What is the Date of Composition of As You Like It?

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      The best way to assign the date to the play lies in finding out the upper and lower limit of the date. Then by the help of internal and external evidences we can find out the nearest possible date. By external evidence is meant reference to the play in question in contemporary records of all kinds, the dates of which can be determined. Internal evidence refers to those items of knowledge or allusions which are found in the play itself and which refer to contemporary incidents which can be dated accurately. Approximately the lower limit is 1598 and the upper limit in the middle of 1600.

External Evidence

      The Register of the Stationers’ Company mentions As You Like It, Henry V, Much Ado, and Ben Jonson’s Every Man in His Humour as to be unpublished. The entry referring to As You Like it was made on the register as 4 August. But the year was not mentioned. The previous entry, however, on the Register is dated 27 May 1600, while later entries referring respectively to the three other play Henry V, Much Ado and Every Man in His Humour, are dated 14 August, and 21 August 1600, and these three plays were printed in 1600-1. It is certain therefore that the intervening entry on the Register mentioning You Like It belongs to August, 1600. This is upper limit of the date of the play.

      As You Like It is not included in the list of Shakespeare’s plays given by Francis Meres in his Palladis Tomia published in the autumn of 1598.

Internal Evidence

      The song “It was a lover and his lass” is found set to music in Thomas Morley’s First Book of Ayres printed in 1600.

      The evidence to fix 1598 as the earliest date of the play lies in the line “Whoever loved that loved not at first sight,” a quotation from Marlowe’s Hero and Leander which was published in 1598. The presence of this line in As You Like It cannot be explained by the supposition that Shakespeare had seen a manuscript copy of Hero and Leander, or heard it recited. The manner in which the quotation is introduced implies that Hero and Leander, was so well known that the line would be recognized by the audience.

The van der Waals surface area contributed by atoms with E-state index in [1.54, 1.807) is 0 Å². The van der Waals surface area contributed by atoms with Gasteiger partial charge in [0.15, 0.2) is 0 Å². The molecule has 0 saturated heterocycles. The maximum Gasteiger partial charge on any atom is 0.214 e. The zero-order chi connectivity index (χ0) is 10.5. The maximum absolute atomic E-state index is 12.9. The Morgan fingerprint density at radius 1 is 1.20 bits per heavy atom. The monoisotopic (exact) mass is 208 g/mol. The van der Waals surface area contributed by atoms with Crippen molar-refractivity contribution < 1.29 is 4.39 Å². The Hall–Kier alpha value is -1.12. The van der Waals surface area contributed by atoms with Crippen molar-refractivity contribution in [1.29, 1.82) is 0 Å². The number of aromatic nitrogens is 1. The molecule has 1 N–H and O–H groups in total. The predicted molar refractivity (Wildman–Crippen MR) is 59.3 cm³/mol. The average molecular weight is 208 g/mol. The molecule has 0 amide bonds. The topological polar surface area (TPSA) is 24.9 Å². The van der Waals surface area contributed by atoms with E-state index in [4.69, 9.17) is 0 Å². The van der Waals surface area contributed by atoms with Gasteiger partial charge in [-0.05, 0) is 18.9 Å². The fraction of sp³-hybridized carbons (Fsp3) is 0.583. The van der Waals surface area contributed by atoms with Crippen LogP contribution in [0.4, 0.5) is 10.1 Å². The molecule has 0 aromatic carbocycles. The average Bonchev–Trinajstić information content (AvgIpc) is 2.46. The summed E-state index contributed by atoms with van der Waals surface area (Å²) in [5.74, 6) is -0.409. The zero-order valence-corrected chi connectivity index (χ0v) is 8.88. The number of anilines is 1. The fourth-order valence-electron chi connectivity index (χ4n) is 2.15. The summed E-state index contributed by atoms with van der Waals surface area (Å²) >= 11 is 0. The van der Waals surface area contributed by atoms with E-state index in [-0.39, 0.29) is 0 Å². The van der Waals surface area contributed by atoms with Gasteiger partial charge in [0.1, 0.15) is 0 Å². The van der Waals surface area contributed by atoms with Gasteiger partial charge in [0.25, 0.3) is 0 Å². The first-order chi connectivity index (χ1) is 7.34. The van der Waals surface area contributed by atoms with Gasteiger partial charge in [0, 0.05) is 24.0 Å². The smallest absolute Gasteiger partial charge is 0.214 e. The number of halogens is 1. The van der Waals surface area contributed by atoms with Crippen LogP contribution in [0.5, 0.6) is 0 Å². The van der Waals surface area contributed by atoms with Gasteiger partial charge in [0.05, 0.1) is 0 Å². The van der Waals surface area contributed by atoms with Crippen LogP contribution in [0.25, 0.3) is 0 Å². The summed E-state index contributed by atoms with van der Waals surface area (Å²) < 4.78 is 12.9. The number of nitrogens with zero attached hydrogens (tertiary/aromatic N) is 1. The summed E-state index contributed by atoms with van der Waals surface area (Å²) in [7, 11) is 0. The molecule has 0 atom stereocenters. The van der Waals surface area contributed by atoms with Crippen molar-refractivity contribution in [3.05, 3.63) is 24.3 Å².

Will weep for nothing, like Diana in the fountain, these words sound rather like an allusion to a well-known fountain, and some have supposed that Shakespeare had in mind a fountain with a statue of Diana which was set up in 1596 on the Eleanor Cross in Cheapside. Stowe in the edition of his Survey of London (1598) speaks of the fountain as then perfect and in use, whereas in a later edition (1603) he describes it as ‘now decayed’. It is evident therefore that if Shakespeare alludes to the Cheapside fountain, the words of Rosalind must have been penned somewhere between the year 1596 and 1603.

      “They were all alike one another as half-pence are.” Half-pence was first coined in Elizabethan reign 1582—3; their use was discontinued in 1601.

      The following references prove the date of the play against 1600.

“By all the pretty oaths that are not dangerous”

“I have, since I three year old conversed with a magician, most profound in his art, and yet not damnable.”

“By my life I do; which I tender dearly”

      We find two Statutes in the reign of James I. In 1603 there passed an act against witchcraft and in 1605 there passed an act to restrain the use of oath upon the stage. But there is an earlier Statutes too against witchcraft.

Evidence of Metre, Style and Tone

      If we take meter, style and tone of the play into consideration, we will find that As You Like It belongs to the middle plays. As You Like it is termed as one of Shakespeare’s “three sunny or sweet-time comedies.” The influence of rhyme is still seen, as in all the plays of Shakespeare’s middle period. There is much prose as m Much Ado 1599 and Twelfth Night 1601.

      So we have seen that the play was written not earlier than 1598, and not later than 1600. Henry V and Much Ado were written before As You Like as is most probable, the inference is that the play was written either in 1599 or 1600.

      The external and internal evidence on the subject warrant the inference that As You Like It was written not earlier than 1598 and not later than 1600. We may with confidence assign its composition to 1599 or the early part of 1600. Henry V was certainly written in 1599, and Much Ado About Nothing between 1598 and 1600, and there is good reason for supposing that the latter preceded As You Like It. If; therefore in accordance with the evidence bearing on their dates of composition, we assign Henry V and Much Ado to the year 1599, it appears more natural to asign As You Like It to the early part of 1600.

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